Karen Harper’s The Queene’s Christmas


Eric Eller penned this review.

Adding a new dimension to a real figure adds a kick to historical fiction. The key is to cast the person plausibly, if the historical feel of the fiction is to be kept. The role doesn’t have to be something that the person actually would have done, just something that the character can fall naturally into as the book progresses. In The Queene’s Christmas, Karen Harper strives to graft the role of detective onto the Queen. Somewhat difficult to swallow at times, but the overall effort is a good one.

The Queene’s Christmas works hard to establish the plausibility of Elizabeth’s sleuthing, but this was a hard novel to get into. Accepting Queen Elizabeth I as a murder-solving detective, complete with her own Scooby gang, was difficult. You’ve got to give the author a chance to state her case, something that I struggled with. Queen Elizabeth, P.I. just didn’t sit right at first. Once I got past this hang up and let myself sink into the story, the issue almost entirely faded away. This is the latest in a series of Elizabeth mysteries from Harper; readers familiar with these earlier novels won’t have the issue I did.

The book leaps right in, with little introduction and a full list of characters. Murders and attempted murders threaten to disrupt the court’s Christmas festivities, and only Queen Elizabeth and her trusted group of friends (nobles and commoners) can root out the murderer. See what I mean about the plausibility? If you can keep your skepticism in check for the first few chapters, the continuing series of crimes and parade of suspects will reward your efforts. Harper does a good job of creating the look and feel of a Tudor Christmas court, complete with period recipes to open (and set the tone for) each chapter. The intrigue of Elizabeth’s court is conjured up very well and is a thoroughly convincing setting for a murder mystery. The plots within plots, scheming nobles, and devious diplomats create a host of possible suspects and motives. The verbal sparring alone makes for a delightful read.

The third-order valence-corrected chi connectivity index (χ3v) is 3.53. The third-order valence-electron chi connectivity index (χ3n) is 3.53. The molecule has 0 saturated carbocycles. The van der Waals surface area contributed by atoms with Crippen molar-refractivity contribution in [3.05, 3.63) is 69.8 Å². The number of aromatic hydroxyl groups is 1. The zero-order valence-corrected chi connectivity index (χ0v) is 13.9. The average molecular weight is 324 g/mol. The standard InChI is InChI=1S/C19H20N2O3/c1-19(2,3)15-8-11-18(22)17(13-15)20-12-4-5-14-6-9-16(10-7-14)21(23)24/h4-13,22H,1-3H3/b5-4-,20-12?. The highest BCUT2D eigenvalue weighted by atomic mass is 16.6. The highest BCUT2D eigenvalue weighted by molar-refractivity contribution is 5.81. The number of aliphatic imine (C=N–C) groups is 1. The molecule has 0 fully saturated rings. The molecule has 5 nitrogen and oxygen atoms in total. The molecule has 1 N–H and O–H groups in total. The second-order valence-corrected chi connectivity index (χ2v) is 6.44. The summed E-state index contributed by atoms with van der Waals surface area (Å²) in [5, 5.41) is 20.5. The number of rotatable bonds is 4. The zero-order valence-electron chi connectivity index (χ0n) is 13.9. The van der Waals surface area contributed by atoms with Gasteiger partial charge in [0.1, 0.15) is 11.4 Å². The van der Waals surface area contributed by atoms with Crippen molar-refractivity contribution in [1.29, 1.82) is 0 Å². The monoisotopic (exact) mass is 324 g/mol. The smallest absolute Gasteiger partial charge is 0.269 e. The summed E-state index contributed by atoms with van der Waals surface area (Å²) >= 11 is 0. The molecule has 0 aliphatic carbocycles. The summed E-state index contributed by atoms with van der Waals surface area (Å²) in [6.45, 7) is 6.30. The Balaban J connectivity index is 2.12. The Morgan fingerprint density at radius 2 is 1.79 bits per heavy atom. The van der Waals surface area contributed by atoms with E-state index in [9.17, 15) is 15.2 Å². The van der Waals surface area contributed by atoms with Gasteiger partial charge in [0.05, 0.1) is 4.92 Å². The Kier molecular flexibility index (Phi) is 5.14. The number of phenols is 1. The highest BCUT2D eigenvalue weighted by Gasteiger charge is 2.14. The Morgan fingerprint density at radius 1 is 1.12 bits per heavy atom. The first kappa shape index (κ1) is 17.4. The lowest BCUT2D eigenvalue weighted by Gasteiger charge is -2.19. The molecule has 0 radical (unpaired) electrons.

The swirl of intrigue naturally found at a Renaissance court is a great setting for murder. There’s more than enough going on behind the scenes, with everyone hiding their true motives, to cloud the investigation. Even when the identity of the murderer becomes apparent, you’re still caught up in how the plotting and jockeying for position by the characters is going to play out. Whether or not you’re familiar with the era and the actual lives of the characters, The Queene’s Christmas keeps you interested in figuring out the characters’ motivations and plans.

(Thomas Dunne Books, 2003)

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